As the Australian Government sends Australian troops over to Afghanistan, PM Howard & Co would have done well to consider what is actually happening in that country.

If this article in the NY Times is even half-right, things are going from bad to worse in Afghanistan:

"After months of widespread frustration with corruption, the economy and a lack of justice and security, doubts about President Hamid Karzai of Afghanistan, and by extension the American-led effort to rebuild that nation, have led to a crisis of confidence.

Interviews with ordinary Afghans and with foreign diplomats and Afghan officials make it clear that the expanding Taliban insurgency in the south represents the most serious challenge to his presidency to date.

The insurgency, along with the other issues, has brought an eruption of doubts about Mr. Karzai, who is widely viewed as having failed to attend to a range of problems. That has left more and more Afghans asking what the government is doing.

Corruption is s…

Shameful censorship

It is nothing new for countries - witness Israel and the Palestinians - to court and to seek to influence and shape public opinion.

All year round there are film festivals to be found everywhere the world. Like any other country, Israeli film-makers have been contributors to such festivals. But, it seems that directors of some festivals have bowed to pressure from pro-Palestinian groups or interests.

"In Europe, film festivals have become battlegrounds, with curators blatantly discriminating against artists and subjecting their work to Stalinist-style scrutiny. In Europe, a film such as The Substitute might battle to reach the screen simply because of its country of origin. And it's not only Israelis who ought to be worried.

In recent weeks, film festivals in Edinburgh, Dublin and Locarno (Switzerland) moved to cancel visits from Israeli directors. Meanwhile, Greece announced its withdrawal from the coming autumn film festival in Haifa, just as the Israeli city was suffe…

Islamism Trumps Arabism

"She grew up in Cairo with the privileges that go to the daughter of a military officer, attended a university and landed a job in marketing. He grew up in a poor village of dusty unpaved roads, where young men work long hours in a brick factory while dreaming of getting a government job that would pay $90 a month.

But Jihan Mahmoud, 24, from the middle-class neighborhood of Heliopolis, and Madah Ali Muhammad, 23, from a village in the Nile Delta, have come to the exact same conclusion about what they and their country need: a strong Islamic political movement.

“I have more faith in Islam than in my state; I have more faith in Allah than in Hosni Mubarak,” Ms. Mahmoud said, referring to the president of Egypt. “That is why I am proud to be a Muslim.”

The war in Lebanon, and the widespread conviction among Arabs that Hezbollah won that war by bloodying Israel, has fostered and validated those kinds of feelings across Egypt and the region. In interviews on streets and in newspaper com…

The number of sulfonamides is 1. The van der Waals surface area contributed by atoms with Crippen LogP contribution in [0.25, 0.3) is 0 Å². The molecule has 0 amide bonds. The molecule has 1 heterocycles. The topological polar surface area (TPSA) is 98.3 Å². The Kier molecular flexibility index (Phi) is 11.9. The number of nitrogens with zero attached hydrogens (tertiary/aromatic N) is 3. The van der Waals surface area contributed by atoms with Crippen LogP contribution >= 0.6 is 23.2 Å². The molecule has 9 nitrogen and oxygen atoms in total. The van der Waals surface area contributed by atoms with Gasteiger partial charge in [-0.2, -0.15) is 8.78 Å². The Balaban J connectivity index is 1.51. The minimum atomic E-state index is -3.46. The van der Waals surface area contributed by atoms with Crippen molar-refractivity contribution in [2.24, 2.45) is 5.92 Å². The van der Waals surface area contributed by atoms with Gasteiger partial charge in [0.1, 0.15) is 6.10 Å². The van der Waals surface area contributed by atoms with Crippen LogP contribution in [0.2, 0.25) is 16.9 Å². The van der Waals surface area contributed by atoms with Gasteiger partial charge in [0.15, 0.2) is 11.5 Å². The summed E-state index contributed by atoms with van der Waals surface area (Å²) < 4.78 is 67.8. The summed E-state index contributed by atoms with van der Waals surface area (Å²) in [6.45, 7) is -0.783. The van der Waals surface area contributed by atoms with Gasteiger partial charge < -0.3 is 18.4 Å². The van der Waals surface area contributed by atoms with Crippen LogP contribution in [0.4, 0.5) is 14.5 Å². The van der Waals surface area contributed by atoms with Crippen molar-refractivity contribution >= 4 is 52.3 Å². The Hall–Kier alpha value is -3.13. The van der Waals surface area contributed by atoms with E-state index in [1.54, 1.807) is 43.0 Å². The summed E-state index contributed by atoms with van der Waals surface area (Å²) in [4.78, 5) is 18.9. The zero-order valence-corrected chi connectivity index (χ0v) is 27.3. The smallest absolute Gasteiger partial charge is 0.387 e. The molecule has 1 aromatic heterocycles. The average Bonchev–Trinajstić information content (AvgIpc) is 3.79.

George Bush as he "speaks!"

There is little that need be said about the ability of George Bush to articulate anything - let alone something coherent.

This is part of a press conference where he was questioned about Iraq:

You know, I've heard this theory about, you know, everything was just fine until we arrived and, you know, kind of -- the "stir up the hornet's nest" theory. It just doesn't hold water as far as I'm concerned. The terrorists attacked us and killed 3,000 of our citizens before we started the freedom agenda in the Middle East. They were --

Q: What did Iraq have to do with that?

BUSH: What did Iraq have to do with what?

Q: The attack on the World Trade Center.

BUSH: Nothing, except for it's part of -- and nobody's ever suggested in this administration that Saddam Hussein ordered the attack. Iraq was a -- Iraq -- the lesson of September the 11th is take threats before they fully materialize, Ken".

Oh dear! Read the entire press conference here - perhaps through c…

Oily Comments

From that wonderful blog, The Road to Surfdom, this piece under the headline "Oily Comments":

"Perhaps the secret of John Howard’s recent political success is that there are actually two of him. There’s Johnny 1, the one who says one thing because it seems like a good idea at the time, and then, when that statement becomes inconvenient, up pops Johnny 2 to recalibrate the story.

So back on August 2nd we had Johnny 1 saying this about the relationship between oil prices and instability in the Middle East (emphasis added):

Well petrol prices is the biggest problem Australians have with the economy at the moment. It worries me more than anything else, it’s not something that any government in Australia can control because everybody’s battling with the problem, everybody around the world….Everybody’s got the problem, America’s got it, Europe’s got it, Asia’s got it, the Middle East has got it, and it’s being compounded by the instability in the Middle East. Bear in mind that I…

There goes the vacation....

This startling fact from an article in The Guardian:

"A quarter of people employed in the private sector in the US get no paid vacation at all, according to government figures. Unlike almost all other industrialised nations, including Britain, American employers do not have to give paid holidays."

And this from the same article:

"Left to themselves, Americans fail to take an average of four days of their vacation entitlement - an annual national total of 574m unclaimed days."

Yikes! Is this the coming thing in Australia? Whatever, read the full article and ponder how we, in Australia, are still fortunate with the vacations we do have. Or, are we still "chained" to the office via the Blackberry, mobile and laptop even if, supposedly, on vacation?